HCV Prevalence, Fatality Greater Among Dialysis Patients, Especially Those on Hemodialysis

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The review explored the global epidemiology of HCV in patients on dialysis, providing novel estimations of its prevalence and case fatality rate in this patient population.

Richard Njouom, PhD | Credit: LinkedIn

Richard Njouom, PhD

Credit: LinkedIn

Findings from a recent systematic review and meta-analysis are providing an overview of the global epidemiology of hepatitis C virus (HCV) infection in dialysis patients, describing its prevalence and case fatality rate in this especially-susceptible patient population.1

The analysis of more than 600 articles revealed a 24.3% worldwide prevalence rate and a 38.7% case fatality rate among patients on dialysis, additionally calling attention to a greater prevalence among patients on hemodialysis (P = .001).1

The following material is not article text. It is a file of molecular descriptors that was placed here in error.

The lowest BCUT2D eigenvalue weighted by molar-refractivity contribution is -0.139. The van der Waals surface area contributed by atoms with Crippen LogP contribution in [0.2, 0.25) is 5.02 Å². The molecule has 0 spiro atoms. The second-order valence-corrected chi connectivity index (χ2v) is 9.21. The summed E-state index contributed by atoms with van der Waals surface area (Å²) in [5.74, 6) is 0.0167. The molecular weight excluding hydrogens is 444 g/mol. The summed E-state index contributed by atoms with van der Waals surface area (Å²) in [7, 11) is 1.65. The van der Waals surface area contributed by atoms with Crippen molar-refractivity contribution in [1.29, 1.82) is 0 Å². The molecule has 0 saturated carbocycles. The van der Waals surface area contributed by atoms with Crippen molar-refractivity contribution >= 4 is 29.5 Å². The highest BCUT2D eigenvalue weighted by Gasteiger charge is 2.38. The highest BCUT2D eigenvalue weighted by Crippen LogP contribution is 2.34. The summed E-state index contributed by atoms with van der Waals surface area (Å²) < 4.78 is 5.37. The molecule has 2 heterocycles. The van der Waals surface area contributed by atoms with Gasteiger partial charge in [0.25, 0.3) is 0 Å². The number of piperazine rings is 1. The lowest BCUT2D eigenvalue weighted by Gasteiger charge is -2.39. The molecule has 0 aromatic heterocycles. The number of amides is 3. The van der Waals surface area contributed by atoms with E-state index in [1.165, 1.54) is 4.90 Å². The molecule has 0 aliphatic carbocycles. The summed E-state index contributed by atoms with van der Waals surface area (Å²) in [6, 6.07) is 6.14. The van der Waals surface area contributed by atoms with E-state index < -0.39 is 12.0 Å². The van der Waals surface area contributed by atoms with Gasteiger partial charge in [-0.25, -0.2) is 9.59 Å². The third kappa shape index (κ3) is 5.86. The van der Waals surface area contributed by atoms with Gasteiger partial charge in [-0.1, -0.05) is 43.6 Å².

Although the World Health Organization (WHO) estimates there are a global 58 million people with chronic HCV infection, its prevalence varies from region to region, especially among high-risk populations such as patients on dialysis. The global epidemiology of HCV in this specific patient population remains underexplored but merits further research to aid eradication efforts and help achieve the WHO’s goal of eliminating HCV by 2030.2

“Increasing access to diagnosis and treatment is essential for reducing HCV-related mortality and morbidity in dialysis patients, according to [the World Health Organization],” wrote investigators.1 “The lack of epidemiological data that can map the pooled prevalence of HCV in worldwide dialysis centres and target those most in need of treatment will prevent this from being possible.”

To address this gap in knowledge and determine the global prevalence of HCV in dialysis patients, Richard Njouom, PhD, research director of the International Network of Pasteur Institutes and head of the virology department at the Centre Pasteur of Cameroon, and colleagues searched Medline, Excerpta Medica Database (Embase), Global Index Medicus, and Web of Science for articles related to HCV infection among dialysis patients worldwide.1